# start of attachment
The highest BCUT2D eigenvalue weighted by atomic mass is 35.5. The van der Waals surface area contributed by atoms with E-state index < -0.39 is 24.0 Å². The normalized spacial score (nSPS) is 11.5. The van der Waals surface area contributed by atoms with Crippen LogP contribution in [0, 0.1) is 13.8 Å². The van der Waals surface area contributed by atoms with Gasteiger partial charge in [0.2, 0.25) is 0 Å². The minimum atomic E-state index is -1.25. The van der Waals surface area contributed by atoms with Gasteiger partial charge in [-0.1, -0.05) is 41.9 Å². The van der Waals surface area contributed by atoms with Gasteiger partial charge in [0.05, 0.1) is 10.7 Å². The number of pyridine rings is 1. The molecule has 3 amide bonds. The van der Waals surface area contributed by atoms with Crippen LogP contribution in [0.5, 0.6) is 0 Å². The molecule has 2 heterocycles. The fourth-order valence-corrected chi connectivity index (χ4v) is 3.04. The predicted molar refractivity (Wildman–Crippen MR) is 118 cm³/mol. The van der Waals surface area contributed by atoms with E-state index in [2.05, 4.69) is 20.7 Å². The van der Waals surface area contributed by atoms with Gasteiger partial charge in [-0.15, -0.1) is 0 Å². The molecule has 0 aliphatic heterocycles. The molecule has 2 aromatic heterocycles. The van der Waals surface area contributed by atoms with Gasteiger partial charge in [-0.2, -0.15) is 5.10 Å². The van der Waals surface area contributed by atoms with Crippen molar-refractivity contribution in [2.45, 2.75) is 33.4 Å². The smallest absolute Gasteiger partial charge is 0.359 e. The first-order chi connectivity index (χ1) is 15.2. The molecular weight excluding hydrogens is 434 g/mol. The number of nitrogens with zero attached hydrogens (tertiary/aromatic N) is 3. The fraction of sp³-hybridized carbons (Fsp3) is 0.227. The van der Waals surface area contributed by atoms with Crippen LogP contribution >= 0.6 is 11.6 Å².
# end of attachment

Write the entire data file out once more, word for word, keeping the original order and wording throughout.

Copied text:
The highest BCUT2D eigenvalue weighted by atomic mass is 35.5. The van der Waals surface area contributed by atoms with E-state index < -0.39 is 24.0 Å². The normalized spacial score (nSPS) is 11.5. The van der Waals surface area contributed by atoms with Crippen LogP contribution in [0, 0.1) is 13.8 Å². The van der Waals surface area contributed by atoms with Gasteiger partial charge in [0.2, 0.25) is 0 Å². The minimum atomic E-state index is -1.25. The van der Waals surface area contributed by atoms with Gasteiger partial charge in [-0.1, -0.05) is 41.9 Å². The van der Waals surface area contributed by atoms with Gasteiger partial charge in [0.05, 0.1) is 10.7 Å². The number of pyridine rings is 1. The molecule has 3 amide bonds. The van der Waals surface area contributed by atoms with Crippen LogP contribution in [0.5, 0.6) is 0 Å². The molecule has 2 heterocycles. The fourth-order valence-corrected chi connectivity index (χ4v) is 3.04. The predicted molar refractivity (Wildman–Crippen MR) is 118 cm³/mol. The van der Waals surface area contributed by atoms with E-state index in [2.05, 4.69) is 20.7 Å². The van der Waals surface area contributed by atoms with Gasteiger partial charge in [-0.15, -0.1) is 0 Å². The molecule has 0 aliphatic heterocycles. The molecule has 2 aromatic heterocycles. The van der Waals surface area contributed by atoms with Gasteiger partial charge in [-0.2, -0.15) is 5.10 Å². The van der Waals surface area contributed by atoms with Crippen molar-refractivity contribution in [2.45, 2.75) is 33.4 Å². The smallest absolute Gasteiger partial charge is 0.359 e. The first-order chi connectivity index (χ1) is 15.2. The molecular weight excluding hydrogens is 434 g/mol. The number of nitrogens with zero attached hydrogens (tertiary/aromatic N) is 3. The fraction of sp³-hybridized carbons (Fsp3) is 0.227. The van der Waals surface area contributed by atoms with Crippen LogP contribution >= 0.6 is 11.6 Å².